We talked to photographer Alina Utrobina about how the move has affected her images
Alina, a year ago you moved from St. Petersburg to Tel Aviv, has your view as a photographer changed because of the move? Yes, I think that a significant part of the characteristics of photography depend on the photographer’s environment: for example, I started to notice that my colors became brighter, the contrast increased, I liked the “cinematic” horizontally stretched format, I want to put more into the picture and add emotions to the characters – all this is connected with the peculiarities of life in Israel.
Does the shooting genre depend on the country? Which shots do you shoot less often in Israel? And which ones in Russia? In Israel I discovered street photography. In St. Petersburg I didn’t even like the work of other authors in this genre, and I certainly didn’t see myself in it. Israel won me over with the color of the streets and its people. I am crazy about the way religious Jews of different schools, Muslims in the markets, tourists from different countries – all this crazy mixture of people and traditions, which is best felt in Jerusalem: now I am especially attracted to this city. Initially I wanted to capture a radical change of environment, primarily for myself, but now this aspiration has become the main focus of my photography. It reminds me of fishing – it’s very exciting and easy to get carried away.
In St. Petersburg I shot mostly in studios, there is interesting equipment and inexpensive, compared to Israel, the shooting itself. But even if my favorite St. Petersburg studios were moved here, I would still prefer to shoot Jerusalem streets, as I have never seen such a variety of nature within one country.
Your photos are very thoughtful, there are no unnecessary details, everything is strictly in its place. How do you manage to get such shots in the genre of street photography just by shooting ordinary people on the streets? It’s all about post-processing. I couldn’t decide to shoot street photography for a long time, I was afraid of aggressive reactions and misunderstanding, until one day I found a great way: just hang the camera around my neck and, turning off the focus sound in the settings, just discreetly press the shutter release, looking away from the “object” and pretending as if I’m just taking a relaxed walk with my hand on the camera. Of course, this is ethically questionable, I’d rather ask permission to shoot, but then the most valuable thing in street photography – the moment – is lost. Since all photos are taken on the go, you end up with a lot of bad shots with a lot of unnecessary details. The only thing that helps me to make a well-thought-out composition out of a random shot is Photoshop, and I often like to “lie”: I don’t think it’s something contradictory to reportage photography, as all these shots are just a free retelling of what I see on the streets, not a direct quotation.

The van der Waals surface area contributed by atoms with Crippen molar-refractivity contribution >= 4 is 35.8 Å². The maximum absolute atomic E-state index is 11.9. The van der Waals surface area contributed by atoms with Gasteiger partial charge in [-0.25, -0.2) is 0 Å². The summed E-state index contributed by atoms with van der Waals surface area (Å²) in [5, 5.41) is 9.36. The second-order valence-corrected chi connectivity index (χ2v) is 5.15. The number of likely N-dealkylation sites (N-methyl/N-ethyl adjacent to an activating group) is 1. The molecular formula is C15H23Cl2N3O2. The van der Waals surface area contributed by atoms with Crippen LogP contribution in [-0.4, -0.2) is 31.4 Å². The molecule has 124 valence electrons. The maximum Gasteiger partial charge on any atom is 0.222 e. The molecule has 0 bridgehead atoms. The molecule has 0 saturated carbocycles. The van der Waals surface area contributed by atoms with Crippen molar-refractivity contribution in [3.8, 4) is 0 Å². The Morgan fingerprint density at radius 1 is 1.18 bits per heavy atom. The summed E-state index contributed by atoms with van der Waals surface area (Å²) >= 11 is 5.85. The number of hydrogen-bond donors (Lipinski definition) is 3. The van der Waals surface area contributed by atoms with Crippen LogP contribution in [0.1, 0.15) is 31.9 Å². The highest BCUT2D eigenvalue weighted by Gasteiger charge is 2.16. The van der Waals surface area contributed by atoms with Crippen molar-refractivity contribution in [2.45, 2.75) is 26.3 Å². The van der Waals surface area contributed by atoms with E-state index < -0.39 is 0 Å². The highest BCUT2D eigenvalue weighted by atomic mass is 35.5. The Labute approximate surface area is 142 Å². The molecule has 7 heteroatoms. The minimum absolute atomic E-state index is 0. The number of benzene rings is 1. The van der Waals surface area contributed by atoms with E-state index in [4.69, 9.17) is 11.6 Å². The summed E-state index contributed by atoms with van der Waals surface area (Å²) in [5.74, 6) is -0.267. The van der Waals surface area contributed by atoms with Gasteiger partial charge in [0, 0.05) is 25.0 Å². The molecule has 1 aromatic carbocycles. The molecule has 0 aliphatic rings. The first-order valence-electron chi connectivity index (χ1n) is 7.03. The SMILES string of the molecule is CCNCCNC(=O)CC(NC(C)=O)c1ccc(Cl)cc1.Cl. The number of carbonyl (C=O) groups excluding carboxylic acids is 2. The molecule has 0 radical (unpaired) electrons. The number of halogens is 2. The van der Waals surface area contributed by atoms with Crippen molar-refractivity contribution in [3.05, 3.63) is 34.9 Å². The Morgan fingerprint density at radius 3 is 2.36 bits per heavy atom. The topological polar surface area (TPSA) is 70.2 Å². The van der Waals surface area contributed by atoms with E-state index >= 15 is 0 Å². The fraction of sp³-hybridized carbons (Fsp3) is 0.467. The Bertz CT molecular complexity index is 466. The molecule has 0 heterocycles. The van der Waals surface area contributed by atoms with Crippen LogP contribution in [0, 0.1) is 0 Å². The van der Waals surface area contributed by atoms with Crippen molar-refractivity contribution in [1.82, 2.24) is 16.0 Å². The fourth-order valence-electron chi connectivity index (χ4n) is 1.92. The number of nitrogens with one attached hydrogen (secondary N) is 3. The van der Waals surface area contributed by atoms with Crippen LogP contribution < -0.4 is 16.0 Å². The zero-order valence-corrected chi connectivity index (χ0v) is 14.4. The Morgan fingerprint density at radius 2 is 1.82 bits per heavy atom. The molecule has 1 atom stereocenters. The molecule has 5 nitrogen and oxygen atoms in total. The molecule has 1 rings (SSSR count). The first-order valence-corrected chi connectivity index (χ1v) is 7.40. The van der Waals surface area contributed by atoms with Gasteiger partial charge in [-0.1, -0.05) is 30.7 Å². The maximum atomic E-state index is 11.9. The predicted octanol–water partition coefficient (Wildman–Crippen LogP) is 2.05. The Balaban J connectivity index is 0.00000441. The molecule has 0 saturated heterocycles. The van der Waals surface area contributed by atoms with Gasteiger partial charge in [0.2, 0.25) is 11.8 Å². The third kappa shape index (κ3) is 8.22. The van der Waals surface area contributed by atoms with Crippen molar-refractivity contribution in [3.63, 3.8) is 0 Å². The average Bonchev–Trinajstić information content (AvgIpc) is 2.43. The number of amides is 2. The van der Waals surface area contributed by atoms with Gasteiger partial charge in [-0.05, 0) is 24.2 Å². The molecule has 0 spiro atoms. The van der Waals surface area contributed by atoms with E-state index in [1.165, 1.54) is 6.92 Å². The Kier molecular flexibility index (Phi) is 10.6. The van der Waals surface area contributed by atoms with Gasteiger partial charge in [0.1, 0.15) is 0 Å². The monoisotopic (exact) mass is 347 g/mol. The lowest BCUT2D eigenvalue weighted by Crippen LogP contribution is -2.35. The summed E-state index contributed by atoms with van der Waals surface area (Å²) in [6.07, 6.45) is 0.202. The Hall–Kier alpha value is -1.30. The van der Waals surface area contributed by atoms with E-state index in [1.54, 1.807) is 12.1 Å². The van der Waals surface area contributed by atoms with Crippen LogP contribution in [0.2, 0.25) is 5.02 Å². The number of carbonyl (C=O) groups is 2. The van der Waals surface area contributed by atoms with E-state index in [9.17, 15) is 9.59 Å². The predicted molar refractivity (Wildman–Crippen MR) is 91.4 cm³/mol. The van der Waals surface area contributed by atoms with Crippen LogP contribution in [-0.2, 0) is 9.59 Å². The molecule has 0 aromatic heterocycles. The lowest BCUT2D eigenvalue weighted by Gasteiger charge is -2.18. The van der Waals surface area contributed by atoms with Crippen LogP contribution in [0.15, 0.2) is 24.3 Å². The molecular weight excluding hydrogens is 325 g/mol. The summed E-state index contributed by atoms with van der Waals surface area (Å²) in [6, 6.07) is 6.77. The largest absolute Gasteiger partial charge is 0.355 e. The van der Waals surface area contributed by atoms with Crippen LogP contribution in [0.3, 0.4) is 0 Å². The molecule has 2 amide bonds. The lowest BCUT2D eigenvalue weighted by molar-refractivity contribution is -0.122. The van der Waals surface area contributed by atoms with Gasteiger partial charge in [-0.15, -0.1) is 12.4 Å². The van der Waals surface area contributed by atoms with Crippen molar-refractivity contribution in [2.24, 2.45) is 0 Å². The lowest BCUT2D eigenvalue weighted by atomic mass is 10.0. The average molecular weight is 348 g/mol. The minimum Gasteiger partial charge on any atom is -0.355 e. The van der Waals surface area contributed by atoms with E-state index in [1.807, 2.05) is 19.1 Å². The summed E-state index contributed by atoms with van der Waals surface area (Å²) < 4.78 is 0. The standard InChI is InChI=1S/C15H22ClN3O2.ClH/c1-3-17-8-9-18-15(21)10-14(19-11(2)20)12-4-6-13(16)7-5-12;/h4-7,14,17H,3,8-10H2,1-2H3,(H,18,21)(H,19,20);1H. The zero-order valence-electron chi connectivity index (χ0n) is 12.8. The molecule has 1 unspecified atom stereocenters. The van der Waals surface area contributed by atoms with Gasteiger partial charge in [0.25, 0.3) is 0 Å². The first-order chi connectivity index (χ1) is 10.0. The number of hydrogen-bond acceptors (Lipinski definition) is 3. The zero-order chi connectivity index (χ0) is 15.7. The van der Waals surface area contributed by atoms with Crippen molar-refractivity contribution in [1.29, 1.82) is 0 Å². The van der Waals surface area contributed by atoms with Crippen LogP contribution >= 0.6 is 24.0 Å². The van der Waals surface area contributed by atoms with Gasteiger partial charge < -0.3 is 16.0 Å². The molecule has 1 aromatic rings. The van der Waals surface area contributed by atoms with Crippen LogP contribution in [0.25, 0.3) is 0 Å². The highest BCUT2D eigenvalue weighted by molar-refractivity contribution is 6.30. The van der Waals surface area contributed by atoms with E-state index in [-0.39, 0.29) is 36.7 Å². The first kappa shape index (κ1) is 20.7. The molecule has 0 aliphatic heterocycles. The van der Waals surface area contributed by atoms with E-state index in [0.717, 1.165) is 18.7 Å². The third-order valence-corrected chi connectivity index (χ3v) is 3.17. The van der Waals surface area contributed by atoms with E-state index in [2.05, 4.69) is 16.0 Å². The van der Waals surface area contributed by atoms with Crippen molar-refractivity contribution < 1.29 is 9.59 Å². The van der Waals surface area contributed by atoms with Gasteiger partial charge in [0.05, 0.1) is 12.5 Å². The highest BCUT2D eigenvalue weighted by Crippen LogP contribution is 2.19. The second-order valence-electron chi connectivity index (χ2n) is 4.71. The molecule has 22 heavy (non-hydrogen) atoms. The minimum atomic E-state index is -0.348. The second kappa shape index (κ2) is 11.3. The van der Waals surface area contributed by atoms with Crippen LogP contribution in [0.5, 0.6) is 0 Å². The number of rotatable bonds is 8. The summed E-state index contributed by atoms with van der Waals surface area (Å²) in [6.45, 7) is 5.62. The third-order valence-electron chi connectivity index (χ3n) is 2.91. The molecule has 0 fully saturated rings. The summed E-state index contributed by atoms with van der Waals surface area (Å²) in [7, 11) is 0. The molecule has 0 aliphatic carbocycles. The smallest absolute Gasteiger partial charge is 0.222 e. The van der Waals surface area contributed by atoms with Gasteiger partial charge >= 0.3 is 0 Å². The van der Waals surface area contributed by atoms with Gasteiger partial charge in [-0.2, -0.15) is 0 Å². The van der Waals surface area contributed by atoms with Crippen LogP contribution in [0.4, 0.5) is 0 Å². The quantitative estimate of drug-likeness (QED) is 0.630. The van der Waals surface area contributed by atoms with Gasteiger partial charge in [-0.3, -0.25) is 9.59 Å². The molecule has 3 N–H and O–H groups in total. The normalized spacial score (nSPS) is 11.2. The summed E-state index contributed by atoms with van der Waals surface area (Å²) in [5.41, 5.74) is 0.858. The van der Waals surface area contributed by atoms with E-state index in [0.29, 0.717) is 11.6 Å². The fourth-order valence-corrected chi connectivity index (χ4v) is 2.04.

What role does postproduction play in your work? How important are color correction, framing and other technical techniques to you? As I mentioned before, postproduction plays a huge role in the creation of my photos. I don’t even know which process is more important and favorite for me: the “hunt” with the camera outdoors or the selection and processing of shots. Through working with color and framing, I can enhance the effect of the photo and make the composition sharper, and through various stamps and patches I can rid the viewer of distracting, unnecessary details for the benefit of the overall image.